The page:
CFCC’s ship has come in! College to purchase nationally-known research vessel for marine technology program
The R/V Cape Hatteras
The ship has finally come in for Cape Fear Community College. After a nearly decade-long search for a new training vessel for the college’s marine technology program, CFCC will acquire the nationally-known research vessel the R/V Cape Hatteras.
Currently located at the Duke University Marine Lab in Beaufort, NC, the 135-foot R/V Cape Hatteras has served as a scientific research vessel for the National Science Foundation for over 30 years.
The R/V Cape Hatteras will replace the college’s current training vessel, the R/V Dan Moore, which is nearly 50 years old and is well past its serviceable life for a ship of its kind.
“The R/V Cape Hatteras is an ideal ship for our marine technology program. It’s an opportunity we simply couldn’t pass up,” said CFCC President Dr. Ted Spring.
“The proven capabilities of this vessel will ensure that the college can continue to provide the unique offshore training experience that consistently helps place graduates in jobs for the state’s marine industry,” Dr. Spring said.
Owned by the National Science Foundation and operated by Duke University, the R/V Cape Hatteras has served in hundreds of research missions for scientists from all over the world.
Finding a suitable ship to replace the R/V Dan Moore has been a major CFCC priority for nearly a decade, so when the R/V Cape Hatteras became available in early February, college officials acted quickly to gather the resources and make an offer.
The college negotiated to purchase the R/V Cape Hatteras for $900,000, considerably less than the original $1.8 million asking price. Funds came from the college’s state equipment funds, institutional funds and private donations from the CFCC Foundation.
“Pulling the finances together on short notice was essential to the effort and I can’t express enough how grateful I am to the CFCC Foundation Board for their support. We couldn’t have done it without them,” Dr. Spring said.
Officials from CFCC and Duke University are expected to officially close on the deal on Tuesday, March 12. After the sale becomes final, the ship will be relocated to CFCC’s dock on the Cape Fear River in downtown Wilmington. College officials are currently planning a welcoming ceremony so the entire community can take part in the ship’s arrival.
CFCC Marine Technology chair Jason Rogers is excited about the opportunities and capabilities that the new ship will provide, which he said will take the program to the next level.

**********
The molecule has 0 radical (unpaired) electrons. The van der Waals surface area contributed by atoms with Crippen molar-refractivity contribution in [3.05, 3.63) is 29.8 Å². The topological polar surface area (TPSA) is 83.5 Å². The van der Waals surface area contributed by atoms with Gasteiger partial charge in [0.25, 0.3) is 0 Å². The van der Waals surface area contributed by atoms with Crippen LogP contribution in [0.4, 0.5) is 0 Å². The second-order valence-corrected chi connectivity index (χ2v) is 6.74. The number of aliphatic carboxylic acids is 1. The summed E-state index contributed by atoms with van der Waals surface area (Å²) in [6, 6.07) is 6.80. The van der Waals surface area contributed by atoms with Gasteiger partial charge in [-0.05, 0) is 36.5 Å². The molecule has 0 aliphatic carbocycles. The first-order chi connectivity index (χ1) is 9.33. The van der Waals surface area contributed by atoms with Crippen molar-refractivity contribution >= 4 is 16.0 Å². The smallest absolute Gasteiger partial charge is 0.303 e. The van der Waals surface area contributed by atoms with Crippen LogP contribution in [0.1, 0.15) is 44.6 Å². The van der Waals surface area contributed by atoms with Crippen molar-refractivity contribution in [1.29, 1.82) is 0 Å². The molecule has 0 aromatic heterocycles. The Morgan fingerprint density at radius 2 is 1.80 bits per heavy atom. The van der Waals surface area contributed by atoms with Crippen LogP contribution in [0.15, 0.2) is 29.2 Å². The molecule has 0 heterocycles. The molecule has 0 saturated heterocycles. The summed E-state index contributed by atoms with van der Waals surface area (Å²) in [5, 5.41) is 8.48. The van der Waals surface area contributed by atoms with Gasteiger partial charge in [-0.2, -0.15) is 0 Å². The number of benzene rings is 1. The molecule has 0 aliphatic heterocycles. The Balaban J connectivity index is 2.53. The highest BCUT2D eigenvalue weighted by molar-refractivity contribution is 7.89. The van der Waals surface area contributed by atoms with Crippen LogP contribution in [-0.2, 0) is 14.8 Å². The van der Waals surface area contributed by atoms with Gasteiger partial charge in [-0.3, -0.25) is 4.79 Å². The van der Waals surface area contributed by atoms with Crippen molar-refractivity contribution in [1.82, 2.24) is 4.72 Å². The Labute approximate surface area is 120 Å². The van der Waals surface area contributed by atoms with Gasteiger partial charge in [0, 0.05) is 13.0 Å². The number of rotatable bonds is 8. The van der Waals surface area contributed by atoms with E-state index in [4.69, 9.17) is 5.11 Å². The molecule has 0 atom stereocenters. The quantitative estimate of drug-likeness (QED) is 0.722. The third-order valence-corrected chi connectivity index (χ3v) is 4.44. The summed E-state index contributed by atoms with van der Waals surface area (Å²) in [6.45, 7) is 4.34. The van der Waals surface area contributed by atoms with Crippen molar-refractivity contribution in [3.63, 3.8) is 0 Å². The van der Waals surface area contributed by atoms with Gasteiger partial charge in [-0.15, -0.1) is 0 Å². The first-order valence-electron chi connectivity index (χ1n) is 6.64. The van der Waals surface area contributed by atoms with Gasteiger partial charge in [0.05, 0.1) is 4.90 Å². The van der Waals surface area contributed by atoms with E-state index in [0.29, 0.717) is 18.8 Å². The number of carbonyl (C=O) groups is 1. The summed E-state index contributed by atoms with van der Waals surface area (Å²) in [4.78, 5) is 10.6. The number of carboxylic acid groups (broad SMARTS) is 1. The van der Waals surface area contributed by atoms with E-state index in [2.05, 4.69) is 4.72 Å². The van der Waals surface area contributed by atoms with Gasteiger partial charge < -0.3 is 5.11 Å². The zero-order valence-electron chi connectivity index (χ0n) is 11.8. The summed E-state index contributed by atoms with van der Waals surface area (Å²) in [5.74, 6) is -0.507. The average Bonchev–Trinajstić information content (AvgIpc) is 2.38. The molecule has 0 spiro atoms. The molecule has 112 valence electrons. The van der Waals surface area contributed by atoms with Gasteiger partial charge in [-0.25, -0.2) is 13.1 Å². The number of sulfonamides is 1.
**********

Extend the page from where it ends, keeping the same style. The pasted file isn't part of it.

Built in 1981, the R/V Cape Hatteras is 15 years younger than the venerable R/V Dan Moore, which was built in 1966. At 135 feet, the R/V Cape Hatteras is 50 feet longer than the 85-foot R/V Dan Moore. In rough seas, that can make a big difference to the safety of those on board. With a larger main deck and twice the lab space, the Cape Hatteras provides more room for students to work and maneuver.
“Working at sea is inherently dangerous. Learning to work safely is just as important as getting the job done. The only way to learn how to adapt to working and living on the ocean is to experience it. You can’t learn those skills in a classroom or simulate the conditions on the river. Students need to overcome the challenges of the marine environment if they are going to be successful,” Rogers said.
The larger ship will also offer the college more flexibility in scheduling training voyages, which are in high demand by students who want to complete their degree in two years.
CFCC officials say that despite being 31 years old, the R/V Cape Hatteras has been well maintained and underwent a complete refit in 2003. Rogers estimates that the college will be able to use the ship for at least another decade or more.
“Duke has taken excellent care of the ship. It’s in great condition,” Rogers said.
As a bonus, the ship comes loaded with an assortment of state-of-the-art scientific gear estimated at nearly $1 million. The gear is the same type of equipment that students will use when they graduate so they’ll get experience using industry standard instruments and tools.
Rogers added that since the R/V Cape Hatteras has a great reputation in the marine science industry, it will increase the program’s visibility to employers.
There are 140 students currently enrolled in the program. The most recent job placement study indicated that 94% of graduates found jobs after graduation.
Graduates of CFCC’s marine tech program are regularly recruited by companies not only in the state, but from all over the country. Rogers said that having the R/V Cape Hatteras on a resume will be an added boost for students interviewing for jobs within the marine industry.
He explained that the program trains workers that support a wide variety of marine industries which play a critical role in the state’s economy. CFCC graduates find work in a broad range of jobs which impact vital industries that include shipping, commercial fishing regulation, water quality, offshore energy exploration and coastal tourism.
“Employers have told us over and over that our graduates get jobs because of the offshore training experience they learn during the two years in the program,” Rogers said.
With the addition of the R/V Cape Hatteras, CFCC’s marine technology program will continue to fill a unique job training role for North Carolina and marine-related industries all over the country.